This story is wonderfully written with great characterization and often poignant moments of emotion mixed with hilarious planning antics. As an introductory novella from a new author, this shorter story is a true gem. The characters are fully realized and developed. Joel is the first person narrator and has a fun, witty voice as a stereotypical gay hairdresser that is anything but predictable. Both Joel and Luke get caught up in wedding plans and gift registry, injecting a lot of humor and sympathy into the narrative. The fag hag attendants are a perfect touch, especially as Joel stresses over his recent hag-less state.
The occasional overwhelming details of planning a wedding are offset by the solid relationship between the two men. Their love is clearly shown in various small details and gestures. Even without any explicit sex scenes included, the suggestion of a vigorous and satisfying sex life is obvious. Here the author is able to please fans without lengthy graphic scenes by adding tantalizing phrases such as:
“That night we made love and it was hard and fast and more intense and passionate than it had been in awhile—and I loved it. He pounded my ass into the mattress.”
Often the importance of gay marriage is highlighted in subtle but poignant moments. Most especially is a conversation between Joel and his mother. It’s too long to include in its entirety but the emotion is touching and moving. Without needing to preach or argue, the simple truth of the issue is stirringly depicted. Here is only a short excerpt but portrays the sentiment of the scene:
“But there’s another group of people who… while they might not approve, won’t actively fight to prevent you getting married. They ‘tolerate’ you… go ahead and get married, but do it privately and quietly. Don’t put wedding announcements in the paper, don’t have a big, splashy ceremony… and I think those people are just as wrong. Joel, you are my son, and I love you. You are not someone to be ‘tolerated.’”
Fans of the genre will enjoy the story and laugh, perhaps even cry, along with the characters as they plan what they thought would be a simple affair. The clean writing, evocative emotion and creative imagination all deliver a thoroughly engaging and delightful story. The ending is romantic, sweet, and very fitting as life and love is more important than any particular event. For only 60 pages, this story has few missteps, with crisp, clean prose and brings a fresh, entertaining voice to the narrator. You’ll definitely want to pick up a copy.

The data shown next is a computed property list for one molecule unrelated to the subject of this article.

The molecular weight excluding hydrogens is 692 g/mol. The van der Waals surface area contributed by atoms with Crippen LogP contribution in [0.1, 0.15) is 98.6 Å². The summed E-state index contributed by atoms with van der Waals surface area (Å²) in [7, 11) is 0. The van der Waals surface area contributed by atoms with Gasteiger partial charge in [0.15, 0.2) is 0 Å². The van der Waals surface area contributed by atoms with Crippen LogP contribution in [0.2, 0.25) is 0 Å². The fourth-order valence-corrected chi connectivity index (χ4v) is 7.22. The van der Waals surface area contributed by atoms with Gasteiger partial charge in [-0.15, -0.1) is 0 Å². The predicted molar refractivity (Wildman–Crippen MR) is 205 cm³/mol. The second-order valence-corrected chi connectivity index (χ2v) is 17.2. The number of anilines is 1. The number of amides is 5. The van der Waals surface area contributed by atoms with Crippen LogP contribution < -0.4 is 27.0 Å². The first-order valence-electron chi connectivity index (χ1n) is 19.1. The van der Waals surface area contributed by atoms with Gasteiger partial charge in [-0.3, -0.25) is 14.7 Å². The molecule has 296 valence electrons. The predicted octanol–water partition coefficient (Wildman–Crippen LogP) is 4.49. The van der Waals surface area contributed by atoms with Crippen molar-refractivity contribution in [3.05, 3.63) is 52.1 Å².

Get it HERE!
LA Mischief by P.A. Brown
Chris Bellamere and David Laine were lovers but great sex doesn’t make a great relationship. David is a homicide detective for LAPD and barely out of the closet. Chris screwed up outing David. He doesn’t regret it and he wants David back, but David can’t give him the commitment he wants. David is busy solving grisly murders and enjoying his new-found libido. He’s picking up guys in bars and having fun but Chris is always in the back of his mind. Chris is partying too hard and waking too many mornings barely remembering the guy in bed next to him, all in the hopes of getting David out of his system, but it’s not working.
When David gets hurt in the line of duty Chris goes to see him. Can they pick up where they left off, or are they just reaching for something that just isn’t there?
A Face Without A Heart by Rick Reed
A Stunning Retake on the Timeless Themes of Guilt, Decadence, and Despair in Oscar Wilde’s fin de siecle classic, The Picture of Dorian Gray. Amidst a gritty background of urban nihilism, a young man bargains his soul away, while his painfully beautiful holographic portrait mirrors his each and every sin and each nightmarish step deeper into depravity … even cold-blooded murder. A Face Without a Heart takes you on a thought provoking tour of the darkest sides of greed, lust, addiction, and violence.